We are always looking for that spark when we get stuck. We know what we need to do but we are really fighting ourselves to do it. Furthermore, it is not easy for us to follow our commitments, “I am not just motivated.”
We can read some workout videos, YouTube for motivational speeches, or an article like this to get us. This can sometimes work, but most of the time, you’ll just be staring at your screen and turn it off for another day.
The problem with relying on motivation to gain momentum is that it is fleeting and inconsistent. It’s great when we combine with our goals, and we can exploit it, but if we don’t have it, it’s not very useful to wait until it realizes because it takes a long time. It is possible.
There are two parts to solving this motivation problem:
1. Addressing what is on the way
When we are feeling apathetic or unhappy, there is usually something else in our lives that affects the way we think about achieving our goals. It could be that we are feeling stressed, overwhelmed or anxious, and we are spending a lot of time trying to put out fires and prioritize other tasks.
In order to deal with these challenges more effectively, meditation, mindfulness and breath practice are required to be in a better mindset. This mindset allows us to conserve our energy and be in a calculated, calm state of mind.
Lack of motivation can be disguised as deep-seated emotional pain such as shame, guilt, anger, or resentment. When we are feeling emotionally heavy and burdened, it makes every area of our life more difficult.
Let’s examine these feelings, which are about us and the world and their stories. We can identify what is true or just a construct. The more truth and clarity we have, the lighter and clearer we feel, and this is the energy of inspiration and drive.
Too much focus on the result takes away from our intention to deliver the process. We get too far ahead of ourselves and attach ourselves to the outcome, and when we don’t want our response, our motivation drops.
A more useful approach is to follow day-to-day strategies to achieve the end goal. This approach allows us to provide more presence and awareness that we can influence daily, making it more manageable and more straightforward. Success is not a linear journey; There are ups and downs, but if we stick to this process then we will get there fast and easily.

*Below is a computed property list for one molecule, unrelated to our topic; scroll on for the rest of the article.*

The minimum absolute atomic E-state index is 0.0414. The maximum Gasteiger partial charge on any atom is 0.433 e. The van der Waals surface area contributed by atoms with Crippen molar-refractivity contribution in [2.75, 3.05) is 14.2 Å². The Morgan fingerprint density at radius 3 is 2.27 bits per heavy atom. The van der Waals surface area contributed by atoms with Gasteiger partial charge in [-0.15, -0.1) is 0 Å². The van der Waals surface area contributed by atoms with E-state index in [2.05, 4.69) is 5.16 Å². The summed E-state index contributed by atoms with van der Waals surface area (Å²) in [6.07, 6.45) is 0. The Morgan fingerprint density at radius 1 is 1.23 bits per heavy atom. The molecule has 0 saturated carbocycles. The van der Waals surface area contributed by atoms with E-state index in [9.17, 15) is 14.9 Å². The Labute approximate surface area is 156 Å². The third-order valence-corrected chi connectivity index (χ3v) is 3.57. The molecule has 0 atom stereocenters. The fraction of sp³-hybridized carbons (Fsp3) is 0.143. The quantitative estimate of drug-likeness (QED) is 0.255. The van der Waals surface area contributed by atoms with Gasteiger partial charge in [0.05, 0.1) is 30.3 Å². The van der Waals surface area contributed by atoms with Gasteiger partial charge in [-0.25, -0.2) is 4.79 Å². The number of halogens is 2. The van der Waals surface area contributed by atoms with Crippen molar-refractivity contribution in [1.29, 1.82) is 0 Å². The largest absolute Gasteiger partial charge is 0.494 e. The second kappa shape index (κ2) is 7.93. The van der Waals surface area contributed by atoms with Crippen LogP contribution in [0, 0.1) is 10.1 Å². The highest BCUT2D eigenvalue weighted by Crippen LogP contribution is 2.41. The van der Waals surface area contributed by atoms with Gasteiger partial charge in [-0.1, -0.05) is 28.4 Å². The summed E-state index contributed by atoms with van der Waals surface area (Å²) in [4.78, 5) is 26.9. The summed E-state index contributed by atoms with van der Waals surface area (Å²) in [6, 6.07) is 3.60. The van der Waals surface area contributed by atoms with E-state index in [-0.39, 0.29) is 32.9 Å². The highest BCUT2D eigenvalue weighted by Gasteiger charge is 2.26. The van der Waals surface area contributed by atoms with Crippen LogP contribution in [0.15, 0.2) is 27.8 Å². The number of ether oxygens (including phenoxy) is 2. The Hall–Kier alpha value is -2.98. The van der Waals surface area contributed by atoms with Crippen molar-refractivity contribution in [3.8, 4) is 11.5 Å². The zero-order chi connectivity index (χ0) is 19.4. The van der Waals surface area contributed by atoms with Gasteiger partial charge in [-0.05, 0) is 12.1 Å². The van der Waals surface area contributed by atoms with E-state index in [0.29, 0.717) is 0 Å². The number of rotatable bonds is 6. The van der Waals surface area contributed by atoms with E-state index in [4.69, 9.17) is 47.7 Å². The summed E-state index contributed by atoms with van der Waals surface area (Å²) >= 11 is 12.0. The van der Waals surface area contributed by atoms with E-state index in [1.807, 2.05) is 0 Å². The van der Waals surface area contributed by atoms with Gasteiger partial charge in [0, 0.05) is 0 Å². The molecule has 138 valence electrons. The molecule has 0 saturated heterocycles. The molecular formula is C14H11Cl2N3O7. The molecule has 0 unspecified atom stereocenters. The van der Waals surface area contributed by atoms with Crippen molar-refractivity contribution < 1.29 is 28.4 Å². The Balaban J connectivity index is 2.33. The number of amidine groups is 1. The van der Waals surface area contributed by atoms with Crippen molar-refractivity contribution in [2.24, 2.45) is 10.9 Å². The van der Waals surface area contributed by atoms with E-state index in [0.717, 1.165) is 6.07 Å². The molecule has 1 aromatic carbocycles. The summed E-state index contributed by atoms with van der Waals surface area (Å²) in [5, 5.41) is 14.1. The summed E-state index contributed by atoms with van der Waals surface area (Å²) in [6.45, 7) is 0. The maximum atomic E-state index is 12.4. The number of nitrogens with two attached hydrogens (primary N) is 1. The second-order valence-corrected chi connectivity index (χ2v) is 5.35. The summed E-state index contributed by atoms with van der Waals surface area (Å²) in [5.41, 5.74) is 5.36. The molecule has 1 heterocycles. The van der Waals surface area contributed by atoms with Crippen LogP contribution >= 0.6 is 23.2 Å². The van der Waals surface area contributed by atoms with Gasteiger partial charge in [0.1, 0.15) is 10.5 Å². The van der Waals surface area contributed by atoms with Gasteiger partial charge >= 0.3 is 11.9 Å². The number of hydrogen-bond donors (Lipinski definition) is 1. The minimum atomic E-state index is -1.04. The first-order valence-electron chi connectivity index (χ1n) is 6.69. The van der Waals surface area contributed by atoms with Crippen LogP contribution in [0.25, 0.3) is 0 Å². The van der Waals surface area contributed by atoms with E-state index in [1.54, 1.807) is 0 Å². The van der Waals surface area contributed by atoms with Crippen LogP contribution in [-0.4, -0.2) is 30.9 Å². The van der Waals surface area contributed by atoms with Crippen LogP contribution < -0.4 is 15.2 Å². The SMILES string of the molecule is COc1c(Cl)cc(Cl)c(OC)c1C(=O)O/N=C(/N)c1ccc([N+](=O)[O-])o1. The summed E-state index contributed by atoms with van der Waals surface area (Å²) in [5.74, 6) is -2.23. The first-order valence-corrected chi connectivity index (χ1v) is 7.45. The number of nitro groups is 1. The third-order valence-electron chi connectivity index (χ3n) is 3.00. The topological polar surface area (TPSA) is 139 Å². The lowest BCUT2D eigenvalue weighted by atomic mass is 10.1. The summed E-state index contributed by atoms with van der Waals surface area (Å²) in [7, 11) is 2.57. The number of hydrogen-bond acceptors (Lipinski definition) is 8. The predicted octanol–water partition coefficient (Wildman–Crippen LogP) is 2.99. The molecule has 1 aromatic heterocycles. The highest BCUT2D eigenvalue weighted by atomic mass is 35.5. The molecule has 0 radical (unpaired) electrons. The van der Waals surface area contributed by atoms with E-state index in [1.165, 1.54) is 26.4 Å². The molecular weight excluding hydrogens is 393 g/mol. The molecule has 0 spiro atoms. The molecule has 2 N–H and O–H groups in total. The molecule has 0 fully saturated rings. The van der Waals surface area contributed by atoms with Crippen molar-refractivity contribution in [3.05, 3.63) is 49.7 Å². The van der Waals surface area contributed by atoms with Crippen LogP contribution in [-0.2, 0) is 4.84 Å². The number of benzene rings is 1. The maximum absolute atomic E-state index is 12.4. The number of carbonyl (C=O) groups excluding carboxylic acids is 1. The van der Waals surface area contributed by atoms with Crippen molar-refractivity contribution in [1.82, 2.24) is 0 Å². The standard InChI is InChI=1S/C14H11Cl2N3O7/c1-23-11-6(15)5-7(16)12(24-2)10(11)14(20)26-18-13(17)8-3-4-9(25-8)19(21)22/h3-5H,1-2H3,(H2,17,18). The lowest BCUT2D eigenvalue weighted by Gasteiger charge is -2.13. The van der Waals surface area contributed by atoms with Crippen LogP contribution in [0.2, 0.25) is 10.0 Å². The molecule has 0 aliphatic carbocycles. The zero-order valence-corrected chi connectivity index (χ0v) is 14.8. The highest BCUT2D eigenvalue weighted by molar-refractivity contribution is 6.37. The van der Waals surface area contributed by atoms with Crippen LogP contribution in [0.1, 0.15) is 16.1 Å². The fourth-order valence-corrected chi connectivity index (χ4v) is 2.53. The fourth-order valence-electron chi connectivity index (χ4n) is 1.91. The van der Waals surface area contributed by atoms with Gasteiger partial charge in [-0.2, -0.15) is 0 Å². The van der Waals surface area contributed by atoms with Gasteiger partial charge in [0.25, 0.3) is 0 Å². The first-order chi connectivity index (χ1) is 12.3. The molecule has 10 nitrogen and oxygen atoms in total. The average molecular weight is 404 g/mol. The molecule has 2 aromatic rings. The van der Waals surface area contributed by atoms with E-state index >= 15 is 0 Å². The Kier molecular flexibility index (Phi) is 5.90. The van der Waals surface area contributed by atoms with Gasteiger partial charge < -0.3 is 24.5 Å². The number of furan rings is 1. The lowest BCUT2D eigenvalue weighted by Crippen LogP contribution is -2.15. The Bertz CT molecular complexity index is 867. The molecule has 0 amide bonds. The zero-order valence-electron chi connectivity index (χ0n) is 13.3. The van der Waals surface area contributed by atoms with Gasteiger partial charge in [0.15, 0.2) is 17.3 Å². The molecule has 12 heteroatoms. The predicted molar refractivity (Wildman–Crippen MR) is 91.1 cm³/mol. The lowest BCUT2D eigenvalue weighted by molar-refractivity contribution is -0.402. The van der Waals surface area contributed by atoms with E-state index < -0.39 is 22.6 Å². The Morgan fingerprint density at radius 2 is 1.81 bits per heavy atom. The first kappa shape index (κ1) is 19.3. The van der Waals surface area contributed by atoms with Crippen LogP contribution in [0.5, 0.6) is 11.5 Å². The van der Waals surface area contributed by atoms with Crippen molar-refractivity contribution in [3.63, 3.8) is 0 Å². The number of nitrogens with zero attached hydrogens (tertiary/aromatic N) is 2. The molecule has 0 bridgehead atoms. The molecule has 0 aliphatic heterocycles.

“I hate every minute of training. But I said, do not leave. Now suffer and live the rest of his life as a champion. “- Muhammad Ali
To recap, here is the effect on our motivation:
- Problems and challenges are visible in our lives which are taking away our time, energy and drive.
- A heavy emotional state and the story we tell ourselves about it keeps us stuck.
- Focused too much on the outcome rather than the process required to achieve it.
The second part does not require motivation to solve this motivational problem, but instead uses a more powerful strategy.
2. Creating Speed
The more action we take, the more speed we have, the higher the speed, the more motivated we will be. This requires us to expand ourselves and overcome the initial resistance to break out of our comfort zones. Nevertheless, the more often we do it, the easier this process becomes.
Positive feedback loops power. Positive action leads to positive results, which leads to positive emotions (motivation). The snowball effect builds momentum and picks up, and once it starts, it is difficult to slow down.
What can break the pace and set us back is seeing the wrong things. The human mind is wired to negativity, so we focus, and do something on energy that we think is not going well. We can lose sight of small wins and victories along the way.
Momentum manifests itself with journaling and self-reflective based work. This process makes a strong connection with the changes and steps we are taking, even though it has not yet manifested into a tangible result. Constantly creating momentum takes us back to detach ourselves from the result, and instead focus on the process.
“Inspired people always find a way. Unmotivated people will always find a way that is not. “- Ed latimore
Striving for perfection or an “all or nothing” mentality is one of the most ineffective ways to build momentum. Usually it happens that once we “mess up”, we tell ourselves that we will start the next week or on some other arbitrary date. This cycle of constantly being inconsistent continues again and again.
We need to understand that we will be bad from time to time, things will be out of our control, and we have to get out of where we left off. This perspective will eventually make our goals faster, easier and more enjoyable.
We can create more motivation and momentum in our lives through these practical strategies. Nevertheless, it is also important to understand that the continued practice of commitment to our goals and desires requires us to set an example of how we might currently feel.